This 20-disc box set has been entertaining me for several months. Dutch pianist Ivo Janssen set up his own record label to distribute his 1997 Goldberg Variations, recorded on the hoof over two days in Haarlem. Its success prompted him to tackle Bach’s complete keyboard output. And there’s a sense of fly-by-night impetuosity about some of these performances, all taped in the same venue with the same producer, the cycle finally finished in 2009.
Cardboard sleeve (mini LP) reissue from Lou Reed. Part of a 9-album Cardboard sleeve (mini LP) Lou Reed reissue campaign featuring the albums "Lou Reed," "Transformer," "Berlin," "Rock and Roll Animal," "Sally Can't Dance," "Lou Reed Live," "Metal Machine Music," Coney Island Baby," and "Rock adn Roll Heart." Lou Reed's solo debut suggests that neither Reed nor his new record company were quite sure about what to do with him in 1972. It would be years before the cult of the Velvet Underground became big enough to mean anything commercially, leaving Lou pretty much back where he started from in the public eye after five years of hard work, and he seemed to be searching for a different musical direction on this set without quite deciding what it would be.
A great album recorded in 1963 for Atlantic – one of our favorite ever! Jack Wilson's one of our favorite piano players, and we rave about him all the time on these pages – and one of the reasons why we love him so much is that he was often accompanied by Roy Ayers, who started out his career playing vibes in his group! The pair together are a dream, and this album is arguably their best effort – filled with moody modal cuts, and lots of lyrical interplay that hits these beautiful high points, then dives into pits of darkness. Titles include "Harbor Freeway", "De Critifeux", "Corcovado", "Jackleg", and "Nirvana & Dana".
Reissue with the latest remastering and the original cover artwork. Comes with a description written in Japanese. A great little date from pianist Monty Alexander – a set that's maybe got a bit more bite than some of Monty's American records from the time – even though this overseas release was still recorded in Florida! The core trio also features added percussion – which provides a stronger rhythmic impulse than usual, and which has the group really stretching out on some longer tunes – especially the album's version of "Since My Baby Left Me", which features guest cornet from Nat Adderley! The group on the rest of the record features Alexander on piano, Reggie Johnson on bass, Ed Thigpen on drums, and Robert Thomas Jr. on percussion.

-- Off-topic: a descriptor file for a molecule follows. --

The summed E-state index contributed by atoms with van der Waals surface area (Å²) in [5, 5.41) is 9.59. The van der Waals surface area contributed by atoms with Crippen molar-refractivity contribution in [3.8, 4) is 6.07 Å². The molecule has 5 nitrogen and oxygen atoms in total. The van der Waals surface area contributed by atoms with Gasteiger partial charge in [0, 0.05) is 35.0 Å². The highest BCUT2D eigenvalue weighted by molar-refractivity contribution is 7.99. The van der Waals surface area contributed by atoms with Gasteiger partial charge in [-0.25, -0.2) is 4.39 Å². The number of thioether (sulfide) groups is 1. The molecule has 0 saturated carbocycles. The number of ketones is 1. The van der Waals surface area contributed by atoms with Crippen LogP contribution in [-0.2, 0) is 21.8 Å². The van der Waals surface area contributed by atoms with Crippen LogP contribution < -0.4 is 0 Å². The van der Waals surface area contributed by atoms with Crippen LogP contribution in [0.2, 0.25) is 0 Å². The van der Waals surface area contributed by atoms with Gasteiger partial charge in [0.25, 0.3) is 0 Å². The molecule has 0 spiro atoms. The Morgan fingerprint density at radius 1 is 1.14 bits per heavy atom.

Reissue with the latest remastering and the original cover artwork. Comes with a description written in Japanese. Lionel Hampton was always at his best in a concert setting and this 1979 performance in Haarlem, the Netherlands, is not exception. Fronting a tentet consisting of both veterans and younger musicians, the vibraphonist's energy is contagious to both his band and the audience. The opener, "Glad Hamp" is a furious reworking of the chord changes to "I Got Rhythm," showcasing trumpeter Joe Newman.
Features 24 bit remastering and comes with a mini-description. This is the music that will be playing when you die and go to heaven. Excellent original style Dixieland, George's clarinet is heaven! I don't know if any record can do justice to the live experience of the original giants of jazz creating this stuff. But the George Lewis tracks on this record come pretty close! For this alone this CD is well worth buying.
Features 24 bit remastering and comes with a mini-description. Jazz at Preservation Hall: The Eureka Brass Band features New Orleans street parade jazz with bristling horns, sousaphone, and two marching drummers. Trumpeter Percy Humphrey leads an ensemble notable for the presence of saxophonist Emanuel Paul and Percy's brother, Willie, who blows some of the best clarinet he ever recorded. What makes this an unforgettable listening experience is the dual trombone action supplied by Albert Warner and Oscar "Chicken" Henry.
Reissue with the latest remastering and the original cover artwork. Comes with a description written in Japanese. Nat Adderley's not actually busking in the subway – but instead playing a smoking little set at the Subway Nightclub in Cologne – working with an excellent group that includes Vincent Herring on alto sax, and some excellent rhythm work from the trio of Rob Bargad on piano, Walter Booker on bass, and Jimmy Cobb on drums! The tunes are all nice and long, and have a stretching, soulful feel that's really great – and which gets past the "classic" soul jazz cliches that can sometimes mar other Adderley albums from later years. Nat's in fine fine form, and Herring seems to help him unwind in a hip groove that's really carried off well – and the album's got a richness that easily makes it one of the best later sessions from Nat you can find! Titles include "The Chant", "Almost Always", "The Big J", "Plum Street", and "The Scene".
The two works on this disc perfectly illustrate a particular type of secular cantata, the so-called ‘dramma per musica’. In such works the libretto is constructed dramatically, and the singers embody various roles, such as gods and other characters from antiquity, and allegorical figures. The parallel with opera is apparent, although the ‘drammi per musica’ do without any scenic element. Bach primarily used the form in works intended for princely tributes or academic festivities: educated audiences could be expected to recognize the characters and literary traditions involved.